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R as rehabilitation.

Up to now, the rehabilitation work has been viewed from the perspective of thermal issues and the reduction of energy consumption by integrating insulation, heating methods, renewable energy and other sustainability requirements.

This view also confirmed that rehabilitation had left the era of individual initiative (covering one’s own needs) to respond to injunctions of collective, or even planetary interest.

This questions us in our role as an architect and in what we can bring to a rehabilitation often called «technical».

First of all, there is a question of semantics. How many words to cure the evils of the existing? Maintenance, Maintenance, Replacement, Change, Repair, Refresh, Overhaul, Repair, Repair, Upgrade, Modification, Recovery, Recovery, Safeguard, Restoration, Reconstitution, Rehabilitation, Upgrading, Adaptation, Improvement, modernization, renewal, requalification, redevelopment, restructuring, redevelopment, redevelopment, renovation, remodeling, reconstruction, reconversion, transformation, extension, sanitation…

A profusion of terms that still seems insufficient or unsatisfactory since some prefer to rename their action into «intervention on the existing», «re-conception», «re-architecture», «re-life», «re-generation», «re-coming», as the term rehabilitation can seem trivial, even unflattering, sometimes going hand in hand with the image associated with the rehabilitation of «towers» and «bars» in collective social housing.

At Bulle, we do not see our intervention limited to normalization or makeup. It is not just a matter of bringing living standards up to today’s standards, nor is it a matter of solving social problems by dressing buildings with packaging, masks or cosmetics.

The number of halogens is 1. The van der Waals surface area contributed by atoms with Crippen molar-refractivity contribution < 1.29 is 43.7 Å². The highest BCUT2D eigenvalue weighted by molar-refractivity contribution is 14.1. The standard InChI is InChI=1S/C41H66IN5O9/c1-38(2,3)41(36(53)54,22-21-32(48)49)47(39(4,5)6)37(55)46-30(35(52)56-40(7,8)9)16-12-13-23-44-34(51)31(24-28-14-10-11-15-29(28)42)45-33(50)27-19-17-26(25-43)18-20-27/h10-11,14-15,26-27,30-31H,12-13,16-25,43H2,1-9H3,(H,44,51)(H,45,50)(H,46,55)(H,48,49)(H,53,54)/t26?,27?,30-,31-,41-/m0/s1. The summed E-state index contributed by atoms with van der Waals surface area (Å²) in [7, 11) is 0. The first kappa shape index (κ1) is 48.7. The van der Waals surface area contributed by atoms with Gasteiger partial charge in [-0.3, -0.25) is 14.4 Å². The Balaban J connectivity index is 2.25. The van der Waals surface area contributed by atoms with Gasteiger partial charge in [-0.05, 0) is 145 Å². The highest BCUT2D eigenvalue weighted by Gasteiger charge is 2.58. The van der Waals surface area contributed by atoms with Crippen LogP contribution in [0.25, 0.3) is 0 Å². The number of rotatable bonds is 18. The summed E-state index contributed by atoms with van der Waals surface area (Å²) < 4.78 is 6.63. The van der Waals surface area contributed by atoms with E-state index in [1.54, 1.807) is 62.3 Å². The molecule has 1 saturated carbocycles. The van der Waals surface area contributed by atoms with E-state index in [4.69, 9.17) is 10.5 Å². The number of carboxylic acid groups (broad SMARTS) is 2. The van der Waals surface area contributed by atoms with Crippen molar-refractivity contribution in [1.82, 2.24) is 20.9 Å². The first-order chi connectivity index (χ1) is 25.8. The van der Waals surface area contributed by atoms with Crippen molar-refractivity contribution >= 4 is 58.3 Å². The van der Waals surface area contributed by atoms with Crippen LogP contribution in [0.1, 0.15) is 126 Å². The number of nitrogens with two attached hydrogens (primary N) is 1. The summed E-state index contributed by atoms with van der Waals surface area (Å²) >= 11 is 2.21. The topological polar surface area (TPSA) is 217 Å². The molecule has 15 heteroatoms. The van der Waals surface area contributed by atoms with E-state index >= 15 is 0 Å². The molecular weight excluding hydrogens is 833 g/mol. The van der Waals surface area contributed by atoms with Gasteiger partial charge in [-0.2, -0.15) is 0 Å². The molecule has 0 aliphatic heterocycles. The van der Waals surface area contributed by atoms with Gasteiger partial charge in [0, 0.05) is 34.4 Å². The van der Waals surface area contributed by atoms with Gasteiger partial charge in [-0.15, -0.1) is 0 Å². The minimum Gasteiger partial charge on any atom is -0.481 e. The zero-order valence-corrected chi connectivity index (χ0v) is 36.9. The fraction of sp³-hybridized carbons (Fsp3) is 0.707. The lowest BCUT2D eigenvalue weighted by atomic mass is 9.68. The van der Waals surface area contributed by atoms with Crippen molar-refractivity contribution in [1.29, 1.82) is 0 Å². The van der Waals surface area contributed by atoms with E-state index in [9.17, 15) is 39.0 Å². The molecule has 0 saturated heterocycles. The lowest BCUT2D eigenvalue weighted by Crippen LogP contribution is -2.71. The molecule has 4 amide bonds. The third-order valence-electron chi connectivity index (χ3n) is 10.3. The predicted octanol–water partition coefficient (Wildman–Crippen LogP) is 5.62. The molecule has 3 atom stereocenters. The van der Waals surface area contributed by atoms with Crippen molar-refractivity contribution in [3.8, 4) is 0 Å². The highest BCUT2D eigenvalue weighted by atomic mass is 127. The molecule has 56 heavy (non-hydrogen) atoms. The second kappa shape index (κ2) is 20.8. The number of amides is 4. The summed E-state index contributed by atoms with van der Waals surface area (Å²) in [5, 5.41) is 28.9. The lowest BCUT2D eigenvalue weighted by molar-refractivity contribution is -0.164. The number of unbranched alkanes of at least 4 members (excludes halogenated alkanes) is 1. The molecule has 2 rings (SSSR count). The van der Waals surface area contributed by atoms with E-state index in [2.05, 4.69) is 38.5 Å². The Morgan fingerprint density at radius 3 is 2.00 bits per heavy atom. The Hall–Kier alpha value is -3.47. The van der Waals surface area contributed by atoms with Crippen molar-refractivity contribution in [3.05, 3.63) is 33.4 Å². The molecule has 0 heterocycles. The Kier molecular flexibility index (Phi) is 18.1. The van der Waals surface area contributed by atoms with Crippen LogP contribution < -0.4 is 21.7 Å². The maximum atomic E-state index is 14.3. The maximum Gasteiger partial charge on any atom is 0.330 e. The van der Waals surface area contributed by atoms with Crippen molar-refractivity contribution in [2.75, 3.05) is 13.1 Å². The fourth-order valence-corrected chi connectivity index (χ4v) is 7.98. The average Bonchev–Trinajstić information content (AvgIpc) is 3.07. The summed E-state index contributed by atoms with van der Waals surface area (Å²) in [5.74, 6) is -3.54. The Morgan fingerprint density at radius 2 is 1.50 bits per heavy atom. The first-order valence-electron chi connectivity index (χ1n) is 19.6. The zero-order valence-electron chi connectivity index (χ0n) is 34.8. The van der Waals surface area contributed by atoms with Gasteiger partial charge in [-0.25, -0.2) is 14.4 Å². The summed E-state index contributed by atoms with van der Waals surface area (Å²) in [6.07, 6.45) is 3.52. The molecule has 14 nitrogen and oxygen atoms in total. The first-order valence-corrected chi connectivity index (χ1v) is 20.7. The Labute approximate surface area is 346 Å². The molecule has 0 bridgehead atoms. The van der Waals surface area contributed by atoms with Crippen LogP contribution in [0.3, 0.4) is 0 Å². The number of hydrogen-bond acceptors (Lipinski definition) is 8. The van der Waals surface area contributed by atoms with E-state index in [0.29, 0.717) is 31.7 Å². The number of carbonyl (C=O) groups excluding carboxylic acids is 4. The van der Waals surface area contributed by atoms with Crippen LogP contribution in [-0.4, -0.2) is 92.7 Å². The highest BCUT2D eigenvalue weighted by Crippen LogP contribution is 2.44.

The prerequisite is a real desire to exploit the architectural, spatial and social potential.
From this point of view, the term requalification would be more appropriate in that it refers to the satisfaction of the inhabitants and their way of life in their reconfigured space, as well as to the perception of the residents in terms of the image of their neighbourhood.
And at Bulle, we have this desire and capacity to work with the human dimension of the neighbourhood. This posture implies a strong, almost militant personal commitment. But our field experience proves, in return, that the exercise is rewarding and rewarding.

As you can understand, we advocate for an “ordinary architecture” that is able to fit sustainably into its urban context rather than an architecture conceived as an autonomous gesture. For «what would be extraordinary would be to improve the ordinary». (Yves Lion).

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